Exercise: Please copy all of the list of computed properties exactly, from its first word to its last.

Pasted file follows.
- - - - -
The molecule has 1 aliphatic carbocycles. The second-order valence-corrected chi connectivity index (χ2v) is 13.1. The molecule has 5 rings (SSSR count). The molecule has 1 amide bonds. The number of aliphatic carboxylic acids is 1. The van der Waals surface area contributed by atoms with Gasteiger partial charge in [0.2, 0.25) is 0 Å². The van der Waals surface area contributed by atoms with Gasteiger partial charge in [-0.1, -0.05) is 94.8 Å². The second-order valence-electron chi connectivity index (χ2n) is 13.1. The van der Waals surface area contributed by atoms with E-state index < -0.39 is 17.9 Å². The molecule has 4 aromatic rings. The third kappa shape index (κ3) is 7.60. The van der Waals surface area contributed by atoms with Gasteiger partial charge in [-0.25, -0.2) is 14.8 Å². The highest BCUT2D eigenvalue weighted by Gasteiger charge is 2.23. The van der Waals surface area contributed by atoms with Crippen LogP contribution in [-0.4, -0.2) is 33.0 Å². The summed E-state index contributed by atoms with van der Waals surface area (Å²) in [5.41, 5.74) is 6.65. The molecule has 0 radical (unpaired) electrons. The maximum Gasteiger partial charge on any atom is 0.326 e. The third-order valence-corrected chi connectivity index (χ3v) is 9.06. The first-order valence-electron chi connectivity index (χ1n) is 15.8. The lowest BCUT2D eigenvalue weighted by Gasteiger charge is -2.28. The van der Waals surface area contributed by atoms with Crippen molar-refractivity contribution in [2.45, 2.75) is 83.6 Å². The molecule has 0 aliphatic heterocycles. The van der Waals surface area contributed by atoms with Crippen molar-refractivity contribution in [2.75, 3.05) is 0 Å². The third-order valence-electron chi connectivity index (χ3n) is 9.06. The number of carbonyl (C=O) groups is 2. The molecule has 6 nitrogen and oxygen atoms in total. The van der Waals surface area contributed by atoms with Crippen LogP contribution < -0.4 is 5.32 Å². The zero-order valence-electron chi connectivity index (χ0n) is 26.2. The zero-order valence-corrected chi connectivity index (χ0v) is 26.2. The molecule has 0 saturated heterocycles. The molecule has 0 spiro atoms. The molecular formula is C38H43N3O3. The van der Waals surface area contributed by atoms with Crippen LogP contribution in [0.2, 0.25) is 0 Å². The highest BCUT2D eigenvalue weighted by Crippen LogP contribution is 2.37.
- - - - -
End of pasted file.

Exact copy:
The molecule has 1 aliphatic carbocycles. The second-order valence-corrected chi connectivity index (χ2v) is 13.1. The molecule has 5 rings (SSSR count). The molecule has 1 amide bonds. The number of aliphatic carboxylic acids is 1. The van der Waals surface area contributed by atoms with Gasteiger partial charge in [0.2, 0.25) is 0 Å². The van der Waals surface area contributed by atoms with Gasteiger partial charge in [-0.1, -0.05) is 94.8 Å². The second-order valence-electron chi connectivity index (χ2n) is 13.1. The van der Waals surface area contributed by atoms with E-state index < -0.39 is 17.9 Å². The molecule has 4 aromatic rings. The third kappa shape index (κ3) is 7.60. The van der Waals surface area contributed by atoms with Gasteiger partial charge in [-0.25, -0.2) is 14.8 Å². The highest BCUT2D eigenvalue weighted by Gasteiger charge is 2.23. The van der Waals surface area contributed by atoms with Crippen LogP contribution in [-0.4, -0.2) is 33.0 Å². The summed E-state index contributed by atoms with van der Waals surface area (Å²) in [5.41, 5.74) is 6.65. The molecule has 0 radical (unpaired) electrons. The maximum Gasteiger partial charge on any atom is 0.326 e. The third-order valence-corrected chi connectivity index (χ3v) is 9.06. The first-order valence-electron chi connectivity index (χ1n) is 15.8. The lowest BCUT2D eigenvalue weighted by Gasteiger charge is -2.28. The van der Waals surface area contributed by atoms with Crippen molar-refractivity contribution in [2.45, 2.75) is 83.6 Å². The molecule has 0 aliphatic heterocycles. The van der Waals surface area contributed by atoms with Crippen molar-refractivity contribution in [2.75, 3.05) is 0 Å². The third-order valence-electron chi connectivity index (χ3n) is 9.06. The number of carbonyl (C=O) groups is 2. The molecule has 6 nitrogen and oxygen atoms in total. The van der Waals surface area contributed by atoms with Crippen LogP contribution < -0.4 is 5.32 Å². The zero-order valence-electron chi connectivity index (χ0n) is 26.2. The zero-order valence-corrected chi connectivity index (χ0v) is 26.2. The molecule has 0 saturated heterocycles. The molecule has 0 spiro atoms. The molecular formula is C38H43N3O3. The van der Waals surface area contributed by atoms with Crippen LogP contribution in [0.2, 0.25) is 0 Å². The highest BCUT2D eigenvalue weighted by Crippen LogP contribution is 2.37.